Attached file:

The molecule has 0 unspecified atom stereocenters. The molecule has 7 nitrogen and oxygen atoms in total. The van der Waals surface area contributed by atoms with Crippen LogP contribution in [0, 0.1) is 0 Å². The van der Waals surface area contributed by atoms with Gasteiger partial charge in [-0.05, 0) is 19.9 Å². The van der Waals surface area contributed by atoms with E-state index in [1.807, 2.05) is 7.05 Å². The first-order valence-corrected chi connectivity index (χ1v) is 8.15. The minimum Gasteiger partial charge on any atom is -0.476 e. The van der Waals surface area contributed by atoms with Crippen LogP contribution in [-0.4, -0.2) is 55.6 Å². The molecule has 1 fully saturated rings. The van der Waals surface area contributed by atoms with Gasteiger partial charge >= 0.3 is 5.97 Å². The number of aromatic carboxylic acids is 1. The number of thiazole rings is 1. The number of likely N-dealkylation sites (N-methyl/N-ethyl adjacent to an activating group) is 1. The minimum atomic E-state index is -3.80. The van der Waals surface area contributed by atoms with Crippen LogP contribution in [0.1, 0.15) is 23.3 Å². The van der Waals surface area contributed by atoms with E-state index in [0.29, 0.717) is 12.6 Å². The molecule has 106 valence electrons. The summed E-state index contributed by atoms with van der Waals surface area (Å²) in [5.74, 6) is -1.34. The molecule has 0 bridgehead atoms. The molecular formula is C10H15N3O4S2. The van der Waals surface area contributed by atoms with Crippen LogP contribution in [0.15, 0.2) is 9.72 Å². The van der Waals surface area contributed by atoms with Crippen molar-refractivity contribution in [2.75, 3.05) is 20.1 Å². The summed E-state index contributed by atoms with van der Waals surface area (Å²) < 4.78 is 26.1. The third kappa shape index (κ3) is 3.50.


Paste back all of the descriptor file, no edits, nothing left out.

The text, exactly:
The molecule has 0 unspecified atom stereocenters. The molecule has 7 nitrogen and oxygen atoms in total. The van der Waals surface area contributed by atoms with Crippen LogP contribution in [0, 0.1) is 0 Å². The van der Waals surface area contributed by atoms with Gasteiger partial charge in [-0.05, 0) is 19.9 Å². The van der Waals surface area contributed by atoms with E-state index in [1.807, 2.05) is 7.05 Å². The first-order valence-corrected chi connectivity index (χ1v) is 8.15. The minimum Gasteiger partial charge on any atom is -0.476 e. The van der Waals surface area contributed by atoms with Crippen LogP contribution in [-0.4, -0.2) is 55.6 Å². The molecule has 1 fully saturated rings. The van der Waals surface area contributed by atoms with Gasteiger partial charge >= 0.3 is 5.97 Å². The number of aromatic carboxylic acids is 1. The number of thiazole rings is 1. The number of likely N-dealkylation sites (N-methyl/N-ethyl adjacent to an activating group) is 1. The minimum atomic E-state index is -3.80. The van der Waals surface area contributed by atoms with Crippen LogP contribution in [0.1, 0.15) is 23.3 Å². The van der Waals surface area contributed by atoms with E-state index in [0.29, 0.717) is 12.6 Å². The molecule has 106 valence electrons. The summed E-state index contributed by atoms with van der Waals surface area (Å²) in [5.74, 6) is -1.34. The molecule has 0 bridgehead atoms. The molecular formula is C10H15N3O4S2. The van der Waals surface area contributed by atoms with Crippen LogP contribution in [0.15, 0.2) is 9.72 Å². The van der Waals surface area contributed by atoms with Crippen molar-refractivity contribution in [2.75, 3.05) is 20.1 Å². The summed E-state index contributed by atoms with van der Waals surface area (Å²) < 4.78 is 26.1. The third kappa shape index (κ3) is 3.50.